‘Double mutant’ of COVID detected, unclear if it has led to spike in cases

‘Double mutant’ of COVID detected, unclear if it has led to spike in cases

The cause of a rapid rise in COVID-19 cases in India has been largely unexplained. Many in the government as well as outside have blamed casual approach to various precautionary measures while there have been some expert voices talking about virus mutations of UK, Brazil and South African variety. The latest mystifying opinion centres on double mutation: when two mutated strains of a virus come together to form a third strain.

India recorded over two lakh new COVID cases in the last 24 hours on Wednesday (April 15), taking its tally to over 1.4 crore. The country reported 2,00,739 cases on Thursday (April 15) — the highest single-day spike so far since the pandemic broke out.

The double mutant (L452R plus E484Q) was announced by the National Centre for Disease Control (NCDC) on March 25 after it was identified in samples from people in Maharashtra, Delhi, and Punjab. The researchers found that two recently emerging mutants, L452R and Y453F, can escape from the restricted cellular immunity.

Media reports quoting experts said on April 15 that ‘double mutations’ have been detected among patients in 10 states, but it remained unclear if the double mutation is responsible for the phenomenal rise in COVID cases.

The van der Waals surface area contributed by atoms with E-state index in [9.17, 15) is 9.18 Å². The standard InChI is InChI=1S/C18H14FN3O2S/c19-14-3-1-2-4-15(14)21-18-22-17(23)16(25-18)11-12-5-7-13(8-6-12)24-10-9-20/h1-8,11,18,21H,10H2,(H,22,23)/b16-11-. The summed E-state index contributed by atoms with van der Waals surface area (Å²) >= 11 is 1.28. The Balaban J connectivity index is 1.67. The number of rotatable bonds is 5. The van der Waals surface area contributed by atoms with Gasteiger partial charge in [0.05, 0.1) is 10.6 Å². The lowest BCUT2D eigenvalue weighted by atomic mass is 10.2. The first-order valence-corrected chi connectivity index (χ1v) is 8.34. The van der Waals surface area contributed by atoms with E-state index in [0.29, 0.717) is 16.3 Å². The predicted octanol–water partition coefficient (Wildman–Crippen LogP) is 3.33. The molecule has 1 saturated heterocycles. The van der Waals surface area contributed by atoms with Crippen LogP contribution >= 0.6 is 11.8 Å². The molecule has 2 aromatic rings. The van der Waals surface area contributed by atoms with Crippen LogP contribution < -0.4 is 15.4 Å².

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The limited data of the National Institute of Virology (NIV) showed a break-up of 361 genome-sequenced samples collected between January and March this year. The presence of a double mutation was detected in 220, about 61 per cent, of the samples. This double variant has been classified as the ‘B.1.617’ variant.

The B.1.617 variant of SARS-CoV-2 (the virus that causes COVID) carries two mutations, E484Q and L452R. Both are separately found in many other variants, but they have been reported together for the first time in India.

The B.1.617 was first reported from Maharashtra. In January, 19 samples from various districts were sequenced, and B.1.617 was found in four. In February, 234 samples were sequenced from 18 districts, and 151 samples — from at least 16 districts — had this variant. And in March, as many as 65 of 94 samples had it, The Indian Express said.

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Delhi has a mix of the UK strain of the virus as well strains with double mutations. In Punjab, the British strain was found in 80 per cent of people with COVID. Around 60 per cent of the cases in Maharashtra have the doubt mutant strain, although capital Mumbai has not reported it.

At least 18 states in the country have reported the UK strain of the coronavirus, media reports said. The presence of the South African and the Brazilian variants is limited to a fewer districts.

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